Wednesday, September 30, 2009

Board of Trustees v. Roche Molecular

Propriety of Appeal. The district court granted summary judgment of obviousness, which the plaintiff appealed, but the defendant appealed adverse decisions regarding ownership and licensing. The Federal Circuit concluded that its “arguments would expand its rights under the judgment and, thus, are properly the subject of a cross-appeal.” (p. 7.) Namely, under the invalidity decision the defendant was free of worry from the asserted claims, but not necessarily the entire patent, as it would be under the ownership counterclaim.

Standing. The court never addressed the obviousness issue. Instead, it focused on the defendants’ claim regarding ownership. The court found that a state statute of limitations barred the defendants’ claim for ownership. However, the same facts on which the claim for ownership was based lead the court to conclude that the plaintiff did not have standing to bring its infringement case. Therefore, the judgment of invalidity was vacated and the case was remanded so that the case could be dismissed for lack of jurisdiction. The district court’s judgment regarding the defendants’ counterclaim was affirmed since they had standing to bring that claim. (p. 25.) The opinion is here.

Friday, September 25, 2009

Astrazeneca v. Teva

The district court granted summary judgment that the defendant did not present sufficient evidence for a jury to find inequitable conduct and the Federal Circuit affirmed. The issue is summarized as follows: “The issue presented in this case relates to the extent to which the patent applicant, having fully disclosed the relevant prior art and having provided comparative data to the satisfaction of the patent examiner, must also present any additional unpublished information in the applicant’s possession concerning other less structurally similar compounds, and must also synthesize additional compounds for comparative testing.” (p. 4.) The court concluded that the applicant need not. At least not in this case. (See p. 12 (“Although there may be situations in which the failure to conduct specific tests of specific compounds can be criticized, in this case there was no evidence that the information gleaned, if such tests had been conducted, would have been material to patentability.”).)

Regarding deceptive intent, the court made clear that a showing of a high degree of materiality does not reduce the need to show deceptive intent at least at some threshold level. “While the court must, as the final step, weigh and balance the findings of materiality and intent, this presupposes that a threshold level of both of these elements has already been established by clear and convincing evidence.” (p. 16; p. 15; p. 4.)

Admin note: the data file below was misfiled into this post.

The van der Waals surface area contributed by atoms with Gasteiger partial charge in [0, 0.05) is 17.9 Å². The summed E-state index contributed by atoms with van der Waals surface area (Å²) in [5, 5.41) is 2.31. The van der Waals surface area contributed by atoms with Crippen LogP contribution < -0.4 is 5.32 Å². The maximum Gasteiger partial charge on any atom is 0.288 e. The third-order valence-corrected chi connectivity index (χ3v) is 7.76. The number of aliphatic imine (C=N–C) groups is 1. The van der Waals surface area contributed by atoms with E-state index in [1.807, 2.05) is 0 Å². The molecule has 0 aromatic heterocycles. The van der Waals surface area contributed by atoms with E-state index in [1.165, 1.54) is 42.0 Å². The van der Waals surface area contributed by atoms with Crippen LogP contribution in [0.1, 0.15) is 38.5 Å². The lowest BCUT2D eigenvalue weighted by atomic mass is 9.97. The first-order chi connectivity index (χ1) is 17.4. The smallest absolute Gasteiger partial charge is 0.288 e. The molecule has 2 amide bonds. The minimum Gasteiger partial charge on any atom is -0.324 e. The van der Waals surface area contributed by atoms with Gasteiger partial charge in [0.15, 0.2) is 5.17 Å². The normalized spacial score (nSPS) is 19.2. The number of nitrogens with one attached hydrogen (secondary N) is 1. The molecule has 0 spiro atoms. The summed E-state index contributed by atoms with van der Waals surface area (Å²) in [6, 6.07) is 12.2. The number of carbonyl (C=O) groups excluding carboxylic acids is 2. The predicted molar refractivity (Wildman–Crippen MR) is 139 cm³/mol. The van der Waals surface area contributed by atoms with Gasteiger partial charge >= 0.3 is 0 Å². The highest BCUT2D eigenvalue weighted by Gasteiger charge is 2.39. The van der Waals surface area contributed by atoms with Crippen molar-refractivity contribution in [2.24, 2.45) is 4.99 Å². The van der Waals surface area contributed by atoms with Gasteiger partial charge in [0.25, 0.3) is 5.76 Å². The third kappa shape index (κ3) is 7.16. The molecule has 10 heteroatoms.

In Re ‘318 Patent Infringement Litigation

The ’318 patent “claims a method for treating Alzheimer’s disease with galanthamine.” The district court found that the claims were not enabled and the Federal Circuit affirmed. The court discussed the law of enablement and the policies behind it at some length, making the following general points before reaching the facts of the case at hand:

  • “Enablement is closely related to the requirement for utility.” (p. 9.)
  • “The utility requirement prevents mere ideas from being patented.” (p. 10.)
  • “The utility requirement also prevents the patenting of a mere research proposal or an invention that is simply an object of research.” (p. 10.)
  • The above is so because: “Allowing ideas, research proposals, or objects only of research to be patented has the potential to give priority to the wrong party and to confer power to block off whole areas of scientific development, without compensating benefit to the public.” (p. 11.)
  • Methods of treatment are usually supported by tests, but the inventor need not conduct those tests. (p. 11.)

In this case, testing was not available as of the priority date. The patentee argued “that utility may be established by analytic reasoning” in lieu of testing. (p. 14.) The court accepted this as a possibility, but found that the specification in this instance failed to provide such reasoning. “[T]he specification, even read in the light of the knowledge of those skilled in the art, does no more than state a hypothesis and propose testing to determine the accuracy of that hypothesis. That is not sufficient.” (p. 16.)

This case was decided based on enablement although the entire discussion concerned utility. See generally In re Swartz, 232 F.3d 862, 864 (Fed. Cir. 2000) (“Lack of utility is a question of fact and the absence of enablement is a legal conclusion based on underlying factual inquiries.”) (citations omitted).

Thursday, September 24, 2009

Kara Technology v.